Foster M.J.,University of Wisconsin - Madison | Heidinger A.,The Center for Satellite Applications and Research
Journal of Climate | Year: 2013

Satellite drift is a historical issue affecting the consistency of those few satellite records capable of being used for studies on climate time scales. Here, the authors address this issue for the Pathfinder Atmospheres Extended (PATMOS-x)/Advanced Very High Resolution Radiometer (AVHRR) cloudiness record, which spans three decades and 11 disparatesensors.Atwo-harmonic sinusoidal function is fit to a mean diurnal cycle of cloudiness derived over the course of the entire AVHRRrecord. The authors validate this function against measurements from Geostationary Operational Environmental Satellite (GOES) sensors, finding good agreement, and then test the stability of the diurnal cycle over the course ofthe AVHRR record. It is found that the diurnal cycle is subject to some interannual variability over land but that the differences are somewhat offset when averaged over an entire day. The fit function is used to generate daily averaged time series of ice, water, andtotal cloudiness over the tropics, where it is found that the diurnal correction affects the magnitude and even the sign of long-term cloudiness trends. A statistical method is applied to determine the minimum length of time required to detect significant trends, andthe authors find that only recently have they begun generating satellite records of sufficient length to detect trends in cloudiness. © 2013 American Meteorological Society.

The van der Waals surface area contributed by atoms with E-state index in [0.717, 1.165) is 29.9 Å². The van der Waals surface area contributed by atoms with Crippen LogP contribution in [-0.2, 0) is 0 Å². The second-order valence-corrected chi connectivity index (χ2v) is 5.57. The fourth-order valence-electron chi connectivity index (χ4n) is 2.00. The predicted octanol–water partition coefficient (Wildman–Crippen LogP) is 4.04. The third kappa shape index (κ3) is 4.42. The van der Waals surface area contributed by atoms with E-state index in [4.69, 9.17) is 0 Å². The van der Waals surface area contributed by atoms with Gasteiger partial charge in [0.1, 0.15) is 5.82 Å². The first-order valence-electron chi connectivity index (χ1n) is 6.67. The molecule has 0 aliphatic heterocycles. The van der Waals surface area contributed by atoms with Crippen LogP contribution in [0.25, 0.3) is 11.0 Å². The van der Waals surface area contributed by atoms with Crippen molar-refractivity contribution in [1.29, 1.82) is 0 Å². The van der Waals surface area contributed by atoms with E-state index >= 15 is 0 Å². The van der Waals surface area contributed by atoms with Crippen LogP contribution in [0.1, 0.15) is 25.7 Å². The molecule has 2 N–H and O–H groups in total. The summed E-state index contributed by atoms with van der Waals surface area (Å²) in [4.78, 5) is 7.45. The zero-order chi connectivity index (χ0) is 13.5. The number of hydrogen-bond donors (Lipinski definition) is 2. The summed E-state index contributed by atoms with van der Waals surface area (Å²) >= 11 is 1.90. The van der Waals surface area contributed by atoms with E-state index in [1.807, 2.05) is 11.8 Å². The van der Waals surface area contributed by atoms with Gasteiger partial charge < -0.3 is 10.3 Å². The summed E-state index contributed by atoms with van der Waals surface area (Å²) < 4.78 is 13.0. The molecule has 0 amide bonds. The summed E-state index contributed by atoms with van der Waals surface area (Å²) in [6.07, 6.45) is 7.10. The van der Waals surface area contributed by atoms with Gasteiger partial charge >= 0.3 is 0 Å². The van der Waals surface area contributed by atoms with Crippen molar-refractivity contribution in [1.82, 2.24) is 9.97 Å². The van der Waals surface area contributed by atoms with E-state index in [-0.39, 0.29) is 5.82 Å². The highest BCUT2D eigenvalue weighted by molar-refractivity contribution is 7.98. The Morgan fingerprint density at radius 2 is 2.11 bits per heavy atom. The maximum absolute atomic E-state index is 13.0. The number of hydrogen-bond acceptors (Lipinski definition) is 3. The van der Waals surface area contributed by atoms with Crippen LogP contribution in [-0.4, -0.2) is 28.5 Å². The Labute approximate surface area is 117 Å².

Gao S.,CAS Institute of Atmospheric Physics | Li X.,The Center for Satellite Applications and Research
Quarterly Journal of the Royal Meteorological Society | Year: 2011

The precipitation efficiencies (RMPE, CMPE, and LSPE) can be defined as the ratio of rain rate to rainfall sources in the rain microphysical budget, the cloud microphysical budget, and the surface rainfall budget, respectively. The estimate of RMPE from grid-scale data serves as the true precipitation efficiency since the rain rate is a diagnostic term in the tropical rain microphysical budget. The accuracy of precipitation efficiency estimates with CMPE and LSPE is compared to that of RMPE by analyzing data from a 21-day two-dimensional cloud-resolving model simulation with imposed large-scale vertical velocity, zonal wind, and horizontal advection obtained from the Tropical Ocean Global Atmosphere Coupled Ocean-Atmosphere Response Experiment. The results show CMPE is generally smaller than RMPE. The root-mean-squared difference between RMPE and LSPE is larger than the standard deviation of RMPE. Thus, water vapour process data cannot be used to estimate precipitation efficiency. Copyright © 2011 Royal Meteorological Society.


Son S.,The Center for Satellite Applications and Research | Son S.,Colorado State University | Wang M.,The Center for Satellite Applications and Research
Remote Sensing of Environment | Year: 2012